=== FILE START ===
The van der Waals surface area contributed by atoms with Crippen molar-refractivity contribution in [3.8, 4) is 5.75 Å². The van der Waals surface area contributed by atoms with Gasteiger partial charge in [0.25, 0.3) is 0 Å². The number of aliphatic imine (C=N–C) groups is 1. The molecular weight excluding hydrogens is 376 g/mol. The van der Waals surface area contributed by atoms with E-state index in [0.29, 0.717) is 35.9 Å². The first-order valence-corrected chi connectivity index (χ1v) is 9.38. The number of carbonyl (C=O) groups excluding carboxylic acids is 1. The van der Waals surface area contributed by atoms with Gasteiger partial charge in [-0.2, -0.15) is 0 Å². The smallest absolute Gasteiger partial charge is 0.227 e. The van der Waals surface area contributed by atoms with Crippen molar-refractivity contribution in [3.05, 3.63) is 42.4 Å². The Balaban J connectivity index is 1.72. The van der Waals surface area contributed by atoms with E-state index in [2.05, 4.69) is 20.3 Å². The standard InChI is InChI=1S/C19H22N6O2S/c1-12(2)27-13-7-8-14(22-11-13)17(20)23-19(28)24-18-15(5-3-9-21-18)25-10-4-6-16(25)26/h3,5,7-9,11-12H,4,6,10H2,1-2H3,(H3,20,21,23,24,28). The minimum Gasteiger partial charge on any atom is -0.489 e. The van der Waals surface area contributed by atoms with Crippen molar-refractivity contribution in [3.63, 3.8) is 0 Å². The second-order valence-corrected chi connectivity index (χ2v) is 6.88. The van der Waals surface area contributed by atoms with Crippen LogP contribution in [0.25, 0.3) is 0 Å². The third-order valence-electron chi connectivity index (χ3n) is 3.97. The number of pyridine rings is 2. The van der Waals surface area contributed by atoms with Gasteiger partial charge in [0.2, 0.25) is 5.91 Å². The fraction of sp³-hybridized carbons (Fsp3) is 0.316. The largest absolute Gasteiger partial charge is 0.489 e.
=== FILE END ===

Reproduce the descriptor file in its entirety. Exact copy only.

The van der Waals surface area contributed by atoms with Crippen molar-refractivity contribution in [3.8, 4) is 5.75 Å². The van der Waals surface area contributed by atoms with Gasteiger partial charge in [0.25, 0.3) is 0 Å². The number of aliphatic imine (C=N–C) groups is 1. The molecular weight excluding hydrogens is 376 g/mol. The van der Waals surface area contributed by atoms with E-state index in [0.29, 0.717) is 35.9 Å². The first-order valence-corrected chi connectivity index (χ1v) is 9.38. The number of carbonyl (C=O) groups excluding carboxylic acids is 1. The van der Waals surface area contributed by atoms with Gasteiger partial charge in [-0.2, -0.15) is 0 Å². The smallest absolute Gasteiger partial charge is 0.227 e. The van der Waals surface area contributed by atoms with Crippen molar-refractivity contribution in [3.05, 3.63) is 42.4 Å². The Balaban J connectivity index is 1.72. The van der Waals surface area contributed by atoms with E-state index in [2.05, 4.69) is 20.3 Å². The standard InChI is InChI=1S/C19H22N6O2S/c1-12(2)27-13-7-8-14(22-11-13)17(20)23-19(28)24-18-15(5-3-9-21-18)25-10-4-6-16(25)26/h3,5,7-9,11-12H,4,6,10H2,1-2H3,(H3,20,21,23,24,28). The minimum Gasteiger partial charge on any atom is -0.489 e. The van der Waals surface area contributed by atoms with Crippen molar-refractivity contribution in [3.63, 3.8) is 0 Å². The second-order valence-corrected chi connectivity index (χ2v) is 6.88. The van der Waals surface area contributed by atoms with Crippen LogP contribution in [0.25, 0.3) is 0 Å². The third-order valence-electron chi connectivity index (χ3n) is 3.97. The number of pyridine rings is 2. The van der Waals surface area contributed by atoms with Gasteiger partial charge in [0.2, 0.25) is 5.91 Å². The fraction of sp³-hybridized carbons (Fsp3) is 0.316. The largest absolute Gasteiger partial charge is 0.489 e.